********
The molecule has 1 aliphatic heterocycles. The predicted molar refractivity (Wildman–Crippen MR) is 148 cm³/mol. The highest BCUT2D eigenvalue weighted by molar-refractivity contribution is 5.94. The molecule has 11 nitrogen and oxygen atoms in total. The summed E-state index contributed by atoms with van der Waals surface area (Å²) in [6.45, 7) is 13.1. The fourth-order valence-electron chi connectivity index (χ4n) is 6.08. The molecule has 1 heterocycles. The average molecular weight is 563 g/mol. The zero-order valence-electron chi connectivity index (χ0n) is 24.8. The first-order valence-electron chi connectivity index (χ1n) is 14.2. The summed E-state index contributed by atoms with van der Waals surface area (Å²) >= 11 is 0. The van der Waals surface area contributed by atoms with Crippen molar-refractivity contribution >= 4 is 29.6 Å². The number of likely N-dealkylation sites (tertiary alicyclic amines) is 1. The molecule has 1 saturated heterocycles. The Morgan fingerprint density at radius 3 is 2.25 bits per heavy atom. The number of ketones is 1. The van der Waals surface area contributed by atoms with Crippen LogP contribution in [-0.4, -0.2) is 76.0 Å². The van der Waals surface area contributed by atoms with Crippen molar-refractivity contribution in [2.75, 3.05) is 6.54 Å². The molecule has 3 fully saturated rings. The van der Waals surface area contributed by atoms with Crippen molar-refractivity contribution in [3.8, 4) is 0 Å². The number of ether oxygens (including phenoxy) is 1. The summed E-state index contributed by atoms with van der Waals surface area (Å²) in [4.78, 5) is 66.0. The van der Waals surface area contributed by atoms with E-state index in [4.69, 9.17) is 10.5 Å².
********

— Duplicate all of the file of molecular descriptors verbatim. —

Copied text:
The molecule has 1 aliphatic heterocycles. The predicted molar refractivity (Wildman–Crippen MR) is 148 cm³/mol. The highest BCUT2D eigenvalue weighted by molar-refractivity contribution is 5.94. The molecule has 11 nitrogen and oxygen atoms in total. The summed E-state index contributed by atoms with van der Waals surface area (Å²) in [6.45, 7) is 13.1. The fourth-order valence-electron chi connectivity index (χ4n) is 6.08. The molecule has 1 heterocycles. The average molecular weight is 563 g/mol. The zero-order valence-electron chi connectivity index (χ0n) is 24.8. The first-order valence-electron chi connectivity index (χ1n) is 14.2. The summed E-state index contributed by atoms with van der Waals surface area (Å²) >= 11 is 0. The van der Waals surface area contributed by atoms with Crippen molar-refractivity contribution >= 4 is 29.6 Å². The number of likely N-dealkylation sites (tertiary alicyclic amines) is 1. The molecule has 1 saturated heterocycles. The Morgan fingerprint density at radius 3 is 2.25 bits per heavy atom. The number of ketones is 1. The van der Waals surface area contributed by atoms with Crippen LogP contribution in [-0.4, -0.2) is 76.0 Å². The van der Waals surface area contributed by atoms with Crippen molar-refractivity contribution in [2.75, 3.05) is 6.54 Å². The molecule has 3 fully saturated rings. The van der Waals surface area contributed by atoms with Crippen molar-refractivity contribution in [3.8, 4) is 0 Å². The number of ether oxygens (including phenoxy) is 1. The summed E-state index contributed by atoms with van der Waals surface area (Å²) in [4.78, 5) is 66.0. The van der Waals surface area contributed by atoms with E-state index in [4.69, 9.17) is 10.5 Å².